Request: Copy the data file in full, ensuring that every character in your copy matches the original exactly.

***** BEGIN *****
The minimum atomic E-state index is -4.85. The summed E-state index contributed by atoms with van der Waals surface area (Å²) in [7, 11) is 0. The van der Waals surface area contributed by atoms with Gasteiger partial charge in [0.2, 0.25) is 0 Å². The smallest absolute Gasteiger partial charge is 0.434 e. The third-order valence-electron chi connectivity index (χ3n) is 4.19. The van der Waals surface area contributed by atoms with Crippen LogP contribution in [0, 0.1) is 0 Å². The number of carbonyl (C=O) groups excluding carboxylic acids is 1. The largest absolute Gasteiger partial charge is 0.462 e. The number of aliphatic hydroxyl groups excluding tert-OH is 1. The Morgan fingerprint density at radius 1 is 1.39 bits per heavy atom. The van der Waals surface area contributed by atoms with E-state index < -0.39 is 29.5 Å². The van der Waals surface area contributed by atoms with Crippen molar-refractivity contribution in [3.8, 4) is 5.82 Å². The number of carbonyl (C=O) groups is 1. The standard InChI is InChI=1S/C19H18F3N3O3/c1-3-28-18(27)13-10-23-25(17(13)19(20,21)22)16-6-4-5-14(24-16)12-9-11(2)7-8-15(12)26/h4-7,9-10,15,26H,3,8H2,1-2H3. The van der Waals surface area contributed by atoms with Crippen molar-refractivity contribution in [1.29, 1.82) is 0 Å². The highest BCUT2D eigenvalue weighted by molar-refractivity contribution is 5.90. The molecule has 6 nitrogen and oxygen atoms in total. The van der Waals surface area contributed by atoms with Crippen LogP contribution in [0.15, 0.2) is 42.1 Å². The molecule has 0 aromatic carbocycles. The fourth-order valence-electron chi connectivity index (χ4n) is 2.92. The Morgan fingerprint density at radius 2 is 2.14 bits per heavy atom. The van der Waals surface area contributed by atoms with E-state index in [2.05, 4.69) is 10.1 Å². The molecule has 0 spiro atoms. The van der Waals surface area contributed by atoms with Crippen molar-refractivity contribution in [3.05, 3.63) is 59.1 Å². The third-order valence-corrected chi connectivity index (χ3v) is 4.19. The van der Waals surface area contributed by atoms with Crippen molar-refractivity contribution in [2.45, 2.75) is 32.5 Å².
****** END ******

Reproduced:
The minimum atomic E-state index is -4.85. The summed E-state index contributed by atoms with van der Waals surface area (Å²) in [7, 11) is 0. The van der Waals surface area contributed by atoms with Gasteiger partial charge in [0.2, 0.25) is 0 Å². The smallest absolute Gasteiger partial charge is 0.434 e. The third-order valence-electron chi connectivity index (χ3n) is 4.19. The van der Waals surface area contributed by atoms with Crippen LogP contribution in [0, 0.1) is 0 Å². The number of carbonyl (C=O) groups excluding carboxylic acids is 1. The largest absolute Gasteiger partial charge is 0.462 e. The number of aliphatic hydroxyl groups excluding tert-OH is 1. The Morgan fingerprint density at radius 1 is 1.39 bits per heavy atom. The van der Waals surface area contributed by atoms with E-state index < -0.39 is 29.5 Å². The van der Waals surface area contributed by atoms with Crippen molar-refractivity contribution in [3.8, 4) is 5.82 Å². The number of carbonyl (C=O) groups is 1. The standard InChI is InChI=1S/C19H18F3N3O3/c1-3-28-18(27)13-10-23-25(17(13)19(20,21)22)16-6-4-5-14(24-16)12-9-11(2)7-8-15(12)26/h4-7,9-10,15,26H,3,8H2,1-2H3. The van der Waals surface area contributed by atoms with Crippen molar-refractivity contribution in [1.29, 1.82) is 0 Å². The highest BCUT2D eigenvalue weighted by molar-refractivity contribution is 5.90. The molecule has 6 nitrogen and oxygen atoms in total. The van der Waals surface area contributed by atoms with Crippen LogP contribution in [0.15, 0.2) is 42.1 Å². The molecule has 0 aromatic carbocycles. The fourth-order valence-electron chi connectivity index (χ4n) is 2.92. The Morgan fingerprint density at radius 2 is 2.14 bits per heavy atom. The van der Waals surface area contributed by atoms with E-state index in [2.05, 4.69) is 10.1 Å². The molecule has 0 spiro atoms. The van der Waals surface area contributed by atoms with Crippen molar-refractivity contribution in [3.05, 3.63) is 59.1 Å². The third-order valence-corrected chi connectivity index (χ3v) is 4.19. The van der Waals surface area contributed by atoms with Crippen molar-refractivity contribution in [2.45, 2.75) is 32.5 Å².